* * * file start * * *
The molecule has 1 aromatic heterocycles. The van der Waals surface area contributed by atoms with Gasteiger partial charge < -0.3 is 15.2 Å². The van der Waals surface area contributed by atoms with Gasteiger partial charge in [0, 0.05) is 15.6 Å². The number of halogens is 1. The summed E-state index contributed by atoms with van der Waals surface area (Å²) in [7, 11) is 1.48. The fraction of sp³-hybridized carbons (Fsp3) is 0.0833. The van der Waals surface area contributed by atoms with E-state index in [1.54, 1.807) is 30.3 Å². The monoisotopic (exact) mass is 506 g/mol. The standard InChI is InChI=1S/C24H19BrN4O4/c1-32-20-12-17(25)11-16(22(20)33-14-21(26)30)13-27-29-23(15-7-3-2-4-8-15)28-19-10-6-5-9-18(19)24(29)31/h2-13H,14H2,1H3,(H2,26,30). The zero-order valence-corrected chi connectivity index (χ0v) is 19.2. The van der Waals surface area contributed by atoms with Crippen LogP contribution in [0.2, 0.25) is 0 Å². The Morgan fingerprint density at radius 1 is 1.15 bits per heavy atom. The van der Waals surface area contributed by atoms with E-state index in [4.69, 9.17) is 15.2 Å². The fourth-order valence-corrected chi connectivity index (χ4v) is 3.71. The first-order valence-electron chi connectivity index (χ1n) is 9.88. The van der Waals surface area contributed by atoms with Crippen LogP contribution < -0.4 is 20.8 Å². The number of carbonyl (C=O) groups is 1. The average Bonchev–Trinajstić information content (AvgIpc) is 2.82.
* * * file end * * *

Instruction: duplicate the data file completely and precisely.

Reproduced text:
The molecule has 1 aromatic heterocycles. The van der Waals surface area contributed by atoms with Gasteiger partial charge < -0.3 is 15.2 Å². The van der Waals surface area contributed by atoms with Gasteiger partial charge in [0, 0.05) is 15.6 Å². The number of halogens is 1. The summed E-state index contributed by atoms with van der Waals surface area (Å²) in [7, 11) is 1.48. The fraction of sp³-hybridized carbons (Fsp3) is 0.0833. The van der Waals surface area contributed by atoms with E-state index in [1.54, 1.807) is 30.3 Å². The monoisotopic (exact) mass is 506 g/mol. The standard InChI is InChI=1S/C24H19BrN4O4/c1-32-20-12-17(25)11-16(22(20)33-14-21(26)30)13-27-29-23(15-7-3-2-4-8-15)28-19-10-6-5-9-18(19)24(29)31/h2-13H,14H2,1H3,(H2,26,30). The zero-order valence-corrected chi connectivity index (χ0v) is 19.2. The van der Waals surface area contributed by atoms with Crippen LogP contribution in [0.2, 0.25) is 0 Å². The Morgan fingerprint density at radius 1 is 1.15 bits per heavy atom. The van der Waals surface area contributed by atoms with E-state index in [4.69, 9.17) is 15.2 Å². The fourth-order valence-corrected chi connectivity index (χ4v) is 3.71. The first-order valence-electron chi connectivity index (χ1n) is 9.88. The van der Waals surface area contributed by atoms with Crippen LogP contribution < -0.4 is 20.8 Å². The number of carbonyl (C=O) groups is 1. The average Bonchev–Trinajstić information content (AvgIpc) is 2.82.